By definition, bias is a form of prejudice against or in favor of someone or something, in a way that is considered to be unfair. Bias often involves stereotyping groups of people or individuals, based on certain characteristics. Many people believe they avoid stereotyping and aren’t subject to bias, but the tricky thing is that bias can be conscious or unconscious. When a person doesn’t recognize unconscious bias, it can result in negative attitudes or behaviors toward others. Because of this, unconscious bias is a significant barrier to equity and inclusion in the workplace.
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Understanding Unconscious Bias
Unconscious bias, also called implicit bias, is simply bias that a person isn’t aware they have. Part of what makes unconscious bias so dangerous is the fact that it can impact a person’s behavior without the person having awareness of it.
How Unconscious Bias Forms
While it’s not unusual for people to want to believe they don’t have any biases, the reality is that everyone has some unconscious biases. Unconscious biases exist because of how the human brain categorizes what people experience:
People are constantly bombarded with more stimuli or information than what’s possible to consciously process.
As a result, a person’s brain works behind the scenes to make sense of what amounts to information overload.
New information is continually being categorized in a person’s mind without being consciously perceived.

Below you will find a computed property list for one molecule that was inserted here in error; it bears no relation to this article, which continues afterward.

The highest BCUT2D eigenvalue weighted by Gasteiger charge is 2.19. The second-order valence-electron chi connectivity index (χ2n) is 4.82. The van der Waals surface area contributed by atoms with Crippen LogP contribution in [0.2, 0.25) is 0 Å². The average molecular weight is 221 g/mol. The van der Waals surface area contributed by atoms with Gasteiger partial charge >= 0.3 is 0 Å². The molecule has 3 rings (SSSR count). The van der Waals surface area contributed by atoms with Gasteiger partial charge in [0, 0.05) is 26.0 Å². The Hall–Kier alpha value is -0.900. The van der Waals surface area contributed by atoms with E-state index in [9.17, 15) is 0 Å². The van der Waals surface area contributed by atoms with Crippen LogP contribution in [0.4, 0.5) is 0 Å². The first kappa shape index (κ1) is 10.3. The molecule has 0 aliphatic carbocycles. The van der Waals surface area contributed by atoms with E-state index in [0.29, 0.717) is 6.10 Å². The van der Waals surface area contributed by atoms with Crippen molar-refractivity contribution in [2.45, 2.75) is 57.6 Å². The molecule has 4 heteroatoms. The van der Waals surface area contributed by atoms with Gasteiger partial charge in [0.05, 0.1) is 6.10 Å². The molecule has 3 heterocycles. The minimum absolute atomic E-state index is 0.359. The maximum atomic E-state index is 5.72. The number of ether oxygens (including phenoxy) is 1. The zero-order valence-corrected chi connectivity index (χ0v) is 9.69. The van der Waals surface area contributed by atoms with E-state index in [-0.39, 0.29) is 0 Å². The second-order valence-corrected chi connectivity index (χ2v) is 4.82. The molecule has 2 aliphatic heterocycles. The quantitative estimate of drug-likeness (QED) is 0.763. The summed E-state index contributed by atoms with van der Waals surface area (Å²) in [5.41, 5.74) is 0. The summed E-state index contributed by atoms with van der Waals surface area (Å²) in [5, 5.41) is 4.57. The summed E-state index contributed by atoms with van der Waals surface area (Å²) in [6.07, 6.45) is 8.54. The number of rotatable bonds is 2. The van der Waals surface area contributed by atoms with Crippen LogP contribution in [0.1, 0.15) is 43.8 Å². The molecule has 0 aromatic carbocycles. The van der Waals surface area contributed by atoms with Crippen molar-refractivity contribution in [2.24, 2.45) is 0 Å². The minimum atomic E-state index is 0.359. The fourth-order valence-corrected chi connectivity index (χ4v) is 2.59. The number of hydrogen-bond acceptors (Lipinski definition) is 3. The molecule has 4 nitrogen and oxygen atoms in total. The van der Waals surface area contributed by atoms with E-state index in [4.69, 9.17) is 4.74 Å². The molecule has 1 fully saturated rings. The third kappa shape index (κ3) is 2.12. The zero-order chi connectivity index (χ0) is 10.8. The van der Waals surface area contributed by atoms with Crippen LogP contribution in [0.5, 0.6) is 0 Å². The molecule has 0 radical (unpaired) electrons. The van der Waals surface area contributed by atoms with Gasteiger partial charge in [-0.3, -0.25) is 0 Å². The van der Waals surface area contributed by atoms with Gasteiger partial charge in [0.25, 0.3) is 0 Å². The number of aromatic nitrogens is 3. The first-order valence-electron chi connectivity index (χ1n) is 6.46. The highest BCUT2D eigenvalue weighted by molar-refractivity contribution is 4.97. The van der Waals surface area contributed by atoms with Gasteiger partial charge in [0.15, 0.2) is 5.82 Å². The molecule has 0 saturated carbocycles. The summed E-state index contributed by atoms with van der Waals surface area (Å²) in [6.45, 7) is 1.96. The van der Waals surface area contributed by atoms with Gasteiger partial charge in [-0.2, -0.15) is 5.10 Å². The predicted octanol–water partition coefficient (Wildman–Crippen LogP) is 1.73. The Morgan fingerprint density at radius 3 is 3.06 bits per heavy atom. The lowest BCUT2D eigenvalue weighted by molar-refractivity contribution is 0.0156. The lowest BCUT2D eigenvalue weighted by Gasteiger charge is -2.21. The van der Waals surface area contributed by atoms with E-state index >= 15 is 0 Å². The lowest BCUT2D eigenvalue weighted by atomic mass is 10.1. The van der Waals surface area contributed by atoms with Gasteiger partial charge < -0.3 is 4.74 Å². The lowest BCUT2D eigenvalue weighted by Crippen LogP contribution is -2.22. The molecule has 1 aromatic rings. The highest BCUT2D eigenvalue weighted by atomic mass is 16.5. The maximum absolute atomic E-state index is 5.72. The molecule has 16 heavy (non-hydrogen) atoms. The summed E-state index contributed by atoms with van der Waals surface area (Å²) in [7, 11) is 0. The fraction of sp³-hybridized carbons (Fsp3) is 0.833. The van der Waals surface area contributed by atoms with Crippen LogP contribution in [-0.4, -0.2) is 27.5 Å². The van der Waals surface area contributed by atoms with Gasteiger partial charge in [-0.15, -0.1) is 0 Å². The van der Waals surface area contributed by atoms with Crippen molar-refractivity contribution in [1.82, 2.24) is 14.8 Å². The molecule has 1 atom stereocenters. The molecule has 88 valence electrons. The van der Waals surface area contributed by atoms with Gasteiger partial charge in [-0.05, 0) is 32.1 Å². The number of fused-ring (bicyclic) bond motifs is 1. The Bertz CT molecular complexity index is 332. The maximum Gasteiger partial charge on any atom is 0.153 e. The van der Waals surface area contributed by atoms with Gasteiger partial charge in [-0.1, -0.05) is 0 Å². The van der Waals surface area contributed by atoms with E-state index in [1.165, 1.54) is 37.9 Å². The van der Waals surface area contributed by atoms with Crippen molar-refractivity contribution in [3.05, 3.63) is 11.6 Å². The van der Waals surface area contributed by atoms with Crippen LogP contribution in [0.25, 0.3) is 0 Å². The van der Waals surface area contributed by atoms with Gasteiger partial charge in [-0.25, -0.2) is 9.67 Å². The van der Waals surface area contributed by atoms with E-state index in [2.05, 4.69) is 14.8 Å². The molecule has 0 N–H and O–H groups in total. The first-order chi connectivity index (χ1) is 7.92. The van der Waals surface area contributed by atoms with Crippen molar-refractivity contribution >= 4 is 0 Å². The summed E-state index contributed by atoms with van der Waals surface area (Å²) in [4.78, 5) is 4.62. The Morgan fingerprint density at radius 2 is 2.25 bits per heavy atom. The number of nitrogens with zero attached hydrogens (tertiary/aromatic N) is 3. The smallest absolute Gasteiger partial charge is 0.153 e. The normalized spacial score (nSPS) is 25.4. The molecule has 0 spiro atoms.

Some information is categorized positively, while other information is categorized negatively.
An unfamiliar person or situation is highly likely to get categorized negatively, without conscious consideration or awareness.
This is how unconscious biases develop — it’s just your brain trying to make sense of new information. Someone similar to you may be placed into a “good” category. Someone different from you, or different from others within your comfort zone, may be placed into a “bad” or “uncertain” category. You aren’t consciously aware this categorization is happening, so it can lead to stereotypes that you don’t realize exist.
This is how unconscious biases develop — it’s just your brain trying to make sense of new information.
Unconscious Bias in Action
Often, the information someone believes is factual is actually a bias. For example, if someone “knows for a fact” that older people can’t be social media savvy, that’s an example of bias, rather than fact. This person may know someone of a certain age who isn’t good with social media, and therefore unconsciously generalized that across the entire population. It’s also possible this person may tend to stereotype people based on their age or generation without being consciously aware of it. Regardless of why this person is biased, it’s important to be aware of the impacts it may have on their behavior, especially when it comes to the workplace. Consider the following scenario:
If someone with this particular age-related unconscious bias is screening applicants for a job that involves social media, this person may likely exclude candidates based on their age. While this person probably knows not to ask about age, unconscious bias could lead them to screen out applicants with a work history that goes back more than 15 years (or whatever time frame is consistent with this person’s biased perception).